and constitutionally suited to have the several States decide 
by their boards of medicine. And there have been studies saying 
this for years. The medical profession itself has become less 
able to articulate and advocate for itself for fear of being 
perceived in the current propaganda environment of being ``soft 
on drugs'' rather than strong on medicine.
    We have discouraged the best voices in America and the most 
capable physicians from speaking out on this issue, because 
they are terrified that they will be targeted and they will 
watch their family and their practice or the patients they can 
help with other medicines all be compromised.
    Mr. Scott. Mr. Forbes?
    Mr. Forbes. Thank you, Mr. Chairman.
    First of all, Dr. Murray, let me apologize to you for 
having your initial testimony interrupted. That is not normal 
order. I am sorry that I was not able to stop that.
    I also want to say that when we are talking about 
compassion, one of the things that we really--it is really 
great to come in here and beat on the desk and yell compassion, 
but it is also compassionate when we try to curb teenage 
drinking so we stop people from ending up going to funerals. We 
had people that were killed by drunken driving, when we stop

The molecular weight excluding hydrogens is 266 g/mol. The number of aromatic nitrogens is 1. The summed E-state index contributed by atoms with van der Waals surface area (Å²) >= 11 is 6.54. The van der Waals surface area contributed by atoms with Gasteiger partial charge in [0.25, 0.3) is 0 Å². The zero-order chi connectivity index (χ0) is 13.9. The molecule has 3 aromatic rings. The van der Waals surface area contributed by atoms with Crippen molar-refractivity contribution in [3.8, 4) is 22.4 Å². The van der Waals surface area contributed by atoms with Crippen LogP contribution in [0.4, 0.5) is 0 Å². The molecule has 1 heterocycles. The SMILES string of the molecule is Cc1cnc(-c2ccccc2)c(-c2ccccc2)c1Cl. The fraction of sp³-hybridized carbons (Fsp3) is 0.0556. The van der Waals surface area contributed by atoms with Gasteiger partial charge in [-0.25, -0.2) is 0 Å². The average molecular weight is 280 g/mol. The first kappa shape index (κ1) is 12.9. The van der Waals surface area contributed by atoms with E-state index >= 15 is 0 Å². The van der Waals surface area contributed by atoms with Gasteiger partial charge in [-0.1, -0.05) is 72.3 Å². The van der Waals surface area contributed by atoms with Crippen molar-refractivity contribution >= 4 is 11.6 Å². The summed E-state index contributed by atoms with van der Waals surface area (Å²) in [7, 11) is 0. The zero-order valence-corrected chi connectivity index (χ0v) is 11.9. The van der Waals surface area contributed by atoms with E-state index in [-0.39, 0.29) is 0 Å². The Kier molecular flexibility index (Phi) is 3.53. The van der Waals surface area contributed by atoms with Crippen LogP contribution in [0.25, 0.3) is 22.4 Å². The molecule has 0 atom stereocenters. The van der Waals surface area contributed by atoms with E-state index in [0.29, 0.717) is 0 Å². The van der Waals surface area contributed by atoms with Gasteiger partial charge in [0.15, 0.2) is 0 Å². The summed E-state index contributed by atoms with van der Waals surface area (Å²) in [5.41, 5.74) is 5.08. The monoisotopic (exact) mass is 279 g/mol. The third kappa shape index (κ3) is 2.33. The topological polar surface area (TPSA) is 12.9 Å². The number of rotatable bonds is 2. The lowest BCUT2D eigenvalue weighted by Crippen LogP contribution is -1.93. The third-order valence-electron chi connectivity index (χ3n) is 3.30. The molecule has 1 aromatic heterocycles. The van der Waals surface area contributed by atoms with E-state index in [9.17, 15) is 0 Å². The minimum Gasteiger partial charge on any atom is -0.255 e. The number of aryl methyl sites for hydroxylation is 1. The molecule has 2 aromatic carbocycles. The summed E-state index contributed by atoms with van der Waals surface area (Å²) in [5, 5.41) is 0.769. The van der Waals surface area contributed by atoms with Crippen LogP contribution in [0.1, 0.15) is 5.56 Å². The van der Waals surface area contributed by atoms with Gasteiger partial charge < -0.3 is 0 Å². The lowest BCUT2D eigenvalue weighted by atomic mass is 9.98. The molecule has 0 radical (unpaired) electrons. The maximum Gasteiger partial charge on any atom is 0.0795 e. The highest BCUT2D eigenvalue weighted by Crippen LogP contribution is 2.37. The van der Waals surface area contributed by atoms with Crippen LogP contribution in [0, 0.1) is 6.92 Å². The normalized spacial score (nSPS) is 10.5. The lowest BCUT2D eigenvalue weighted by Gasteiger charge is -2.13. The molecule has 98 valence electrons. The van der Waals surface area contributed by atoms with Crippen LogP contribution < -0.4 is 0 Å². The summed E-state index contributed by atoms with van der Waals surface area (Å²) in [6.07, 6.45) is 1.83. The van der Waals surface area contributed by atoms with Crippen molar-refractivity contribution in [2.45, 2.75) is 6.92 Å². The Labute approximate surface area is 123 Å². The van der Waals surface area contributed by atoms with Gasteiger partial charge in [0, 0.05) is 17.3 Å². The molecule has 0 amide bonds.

the pharm parties that I know you guys have worked on so much. 
Because kids are taking drugs that they don't have any idea 
what the consequence is about.
    We have to go the funerals and look at the parents and they 
are telling us, why didn't you do something? Why didn't you try 
to stop it? Or when we see suicides that take place because 
kids are addicted to drugs or other people are doing it.
    So when we talk about compassionate, let us not suggest 
that anybody sitting at the table is not compassionate.
    Ms. Corral, first of all, I thank you for being here and 
for your testimony to everybody. I want to ask you, and I only 
have 5 minutes, so I want to be kind of concise, but do you 
feel marijuana should be legalized?
    Ms. Corral. Medical marijuana should be legalized.
    Mr. Forbes. What about ecstasy, the drug, ecstasy?
    Ms. Corral. I am here to testify, sir, about medical 
marijuana.
    Mr. Forbes [continuing]. On that.
    Ms. Corral. No, I am just here to speak about medical 
marijuana.
    Mr. Forbes. I appreciate that.
    Ms. Corral. Thank you.
    Mr. Forbes. Dr. Murray, let me ask you a question on 
Tylenol. Is Tylenol a good drug to relieve pain?
    Mr. Murray. Yes, sir. I believe it is widely sold and 
offered.
    Mr. Forbes. If you have an overuse of Tylenol--I am not